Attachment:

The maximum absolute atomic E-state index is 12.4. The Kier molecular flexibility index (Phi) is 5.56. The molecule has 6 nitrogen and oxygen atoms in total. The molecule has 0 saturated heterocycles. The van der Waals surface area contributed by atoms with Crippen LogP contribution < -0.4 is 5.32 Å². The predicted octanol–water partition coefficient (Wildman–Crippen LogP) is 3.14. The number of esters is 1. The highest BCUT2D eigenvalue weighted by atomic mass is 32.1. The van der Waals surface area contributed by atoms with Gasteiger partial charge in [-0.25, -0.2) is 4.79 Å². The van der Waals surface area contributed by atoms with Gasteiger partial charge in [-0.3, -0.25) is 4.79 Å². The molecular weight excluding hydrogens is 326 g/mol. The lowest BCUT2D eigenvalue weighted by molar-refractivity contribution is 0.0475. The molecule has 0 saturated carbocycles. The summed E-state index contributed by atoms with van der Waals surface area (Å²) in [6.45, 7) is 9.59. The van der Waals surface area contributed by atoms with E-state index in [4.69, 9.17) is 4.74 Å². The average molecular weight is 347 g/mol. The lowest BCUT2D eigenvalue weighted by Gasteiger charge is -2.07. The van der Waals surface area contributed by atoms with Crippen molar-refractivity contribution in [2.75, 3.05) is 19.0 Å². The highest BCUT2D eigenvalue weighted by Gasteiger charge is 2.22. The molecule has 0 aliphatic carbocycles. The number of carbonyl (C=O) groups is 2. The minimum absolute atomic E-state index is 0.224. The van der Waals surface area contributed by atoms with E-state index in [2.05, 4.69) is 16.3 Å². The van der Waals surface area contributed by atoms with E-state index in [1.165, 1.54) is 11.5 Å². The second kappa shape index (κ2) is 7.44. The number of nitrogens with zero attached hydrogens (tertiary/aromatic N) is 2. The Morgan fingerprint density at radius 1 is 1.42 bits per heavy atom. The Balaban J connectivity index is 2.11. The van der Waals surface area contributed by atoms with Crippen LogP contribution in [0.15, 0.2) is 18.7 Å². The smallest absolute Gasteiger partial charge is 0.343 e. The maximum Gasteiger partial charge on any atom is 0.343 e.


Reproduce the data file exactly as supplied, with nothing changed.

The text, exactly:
The maximum absolute atomic E-state index is 12.4. The Kier molecular flexibility index (Phi) is 5.56. The molecule has 6 nitrogen and oxygen atoms in total. The molecule has 0 saturated heterocycles. The van der Waals surface area contributed by atoms with Crippen LogP contribution < -0.4 is 5.32 Å². The predicted octanol–water partition coefficient (Wildman–Crippen LogP) is 3.14. The number of esters is 1. The highest BCUT2D eigenvalue weighted by atomic mass is 32.1. The van der Waals surface area contributed by atoms with Gasteiger partial charge in [-0.25, -0.2) is 4.79 Å². The van der Waals surface area contributed by atoms with Gasteiger partial charge in [-0.3, -0.25) is 4.79 Å². The molecular weight excluding hydrogens is 326 g/mol. The lowest BCUT2D eigenvalue weighted by molar-refractivity contribution is 0.0475. The molecule has 0 saturated carbocycles. The summed E-state index contributed by atoms with van der Waals surface area (Å²) in [6.45, 7) is 9.59. The van der Waals surface area contributed by atoms with E-state index in [4.69, 9.17) is 4.74 Å². The average molecular weight is 347 g/mol. The lowest BCUT2D eigenvalue weighted by Gasteiger charge is -2.07. The van der Waals surface area contributed by atoms with Crippen molar-refractivity contribution in [2.75, 3.05) is 19.0 Å². The highest BCUT2D eigenvalue weighted by Gasteiger charge is 2.22. The molecule has 0 aliphatic carbocycles. The number of carbonyl (C=O) groups is 2. The minimum absolute atomic E-state index is 0.224. The van der Waals surface area contributed by atoms with E-state index in [2.05, 4.69) is 16.3 Å². The van der Waals surface area contributed by atoms with E-state index in [1.165, 1.54) is 11.5 Å². The second kappa shape index (κ2) is 7.44. The number of nitrogens with zero attached hydrogens (tertiary/aromatic N) is 2. The Morgan fingerprint density at radius 1 is 1.42 bits per heavy atom. The Balaban J connectivity index is 2.11. The van der Waals surface area contributed by atoms with Crippen LogP contribution in [0.15, 0.2) is 18.7 Å². The smallest absolute Gasteiger partial charge is 0.343 e. The maximum Gasteiger partial charge on any atom is 0.343 e.